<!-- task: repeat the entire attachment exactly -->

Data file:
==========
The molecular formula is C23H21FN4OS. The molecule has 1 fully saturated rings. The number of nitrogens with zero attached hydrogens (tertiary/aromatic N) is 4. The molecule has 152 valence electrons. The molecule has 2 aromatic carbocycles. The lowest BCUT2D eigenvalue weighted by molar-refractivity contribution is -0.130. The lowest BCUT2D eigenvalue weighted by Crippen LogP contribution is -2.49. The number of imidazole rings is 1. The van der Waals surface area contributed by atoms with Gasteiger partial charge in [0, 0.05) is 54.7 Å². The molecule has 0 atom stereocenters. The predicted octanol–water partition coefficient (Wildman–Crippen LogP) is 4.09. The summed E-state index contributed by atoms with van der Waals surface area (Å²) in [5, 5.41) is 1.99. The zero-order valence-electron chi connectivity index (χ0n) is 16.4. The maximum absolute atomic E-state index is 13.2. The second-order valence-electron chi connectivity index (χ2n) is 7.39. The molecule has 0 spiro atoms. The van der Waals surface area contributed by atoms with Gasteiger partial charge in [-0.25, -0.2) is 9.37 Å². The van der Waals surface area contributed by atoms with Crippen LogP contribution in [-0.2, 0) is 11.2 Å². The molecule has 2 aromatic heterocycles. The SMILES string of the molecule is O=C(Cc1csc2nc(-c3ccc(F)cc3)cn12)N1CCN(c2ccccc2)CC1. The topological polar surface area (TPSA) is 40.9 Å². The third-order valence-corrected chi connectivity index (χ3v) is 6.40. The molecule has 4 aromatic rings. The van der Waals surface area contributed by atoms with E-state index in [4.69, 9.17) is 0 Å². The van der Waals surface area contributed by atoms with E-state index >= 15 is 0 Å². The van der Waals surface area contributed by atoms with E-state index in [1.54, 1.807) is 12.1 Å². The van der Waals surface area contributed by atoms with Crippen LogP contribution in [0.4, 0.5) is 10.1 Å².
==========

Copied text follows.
The molecular formula is C23H21FN4OS. The molecule has 1 fully saturated rings. The number of nitrogens with zero attached hydrogens (tertiary/aromatic N) is 4. The molecule has 152 valence electrons. The molecule has 2 aromatic carbocycles. The lowest BCUT2D eigenvalue weighted by molar-refractivity contribution is -0.130. The lowest BCUT2D eigenvalue weighted by Crippen LogP contribution is -2.49. The number of imidazole rings is 1. The van der Waals surface area contributed by atoms with Gasteiger partial charge in [0, 0.05) is 54.7 Å². The molecule has 0 atom stereocenters. The predicted octanol–water partition coefficient (Wildman–Crippen LogP) is 4.09. The summed E-state index contributed by atoms with van der Waals surface area (Å²) in [5, 5.41) is 1.99. The zero-order valence-electron chi connectivity index (χ0n) is 16.4. The maximum absolute atomic E-state index is 13.2. The second-order valence-electron chi connectivity index (χ2n) is 7.39. The molecule has 0 spiro atoms. The van der Waals surface area contributed by atoms with Gasteiger partial charge in [-0.25, -0.2) is 9.37 Å². The van der Waals surface area contributed by atoms with Crippen LogP contribution in [-0.2, 0) is 11.2 Å². The molecule has 2 aromatic heterocycles. The SMILES string of the molecule is O=C(Cc1csc2nc(-c3ccc(F)cc3)cn12)N1CCN(c2ccccc2)CC1. The topological polar surface area (TPSA) is 40.9 Å². The third-order valence-corrected chi connectivity index (χ3v) is 6.40. The molecule has 4 aromatic rings. The van der Waals surface area contributed by atoms with E-state index in [4.69, 9.17) is 0 Å². The van der Waals surface area contributed by atoms with E-state index >= 15 is 0 Å². The van der Waals surface area contributed by atoms with E-state index in [1.54, 1.807) is 12.1 Å². The van der Waals surface area contributed by atoms with Crippen LogP contribution in [0.4, 0.5) is 10.1 Å².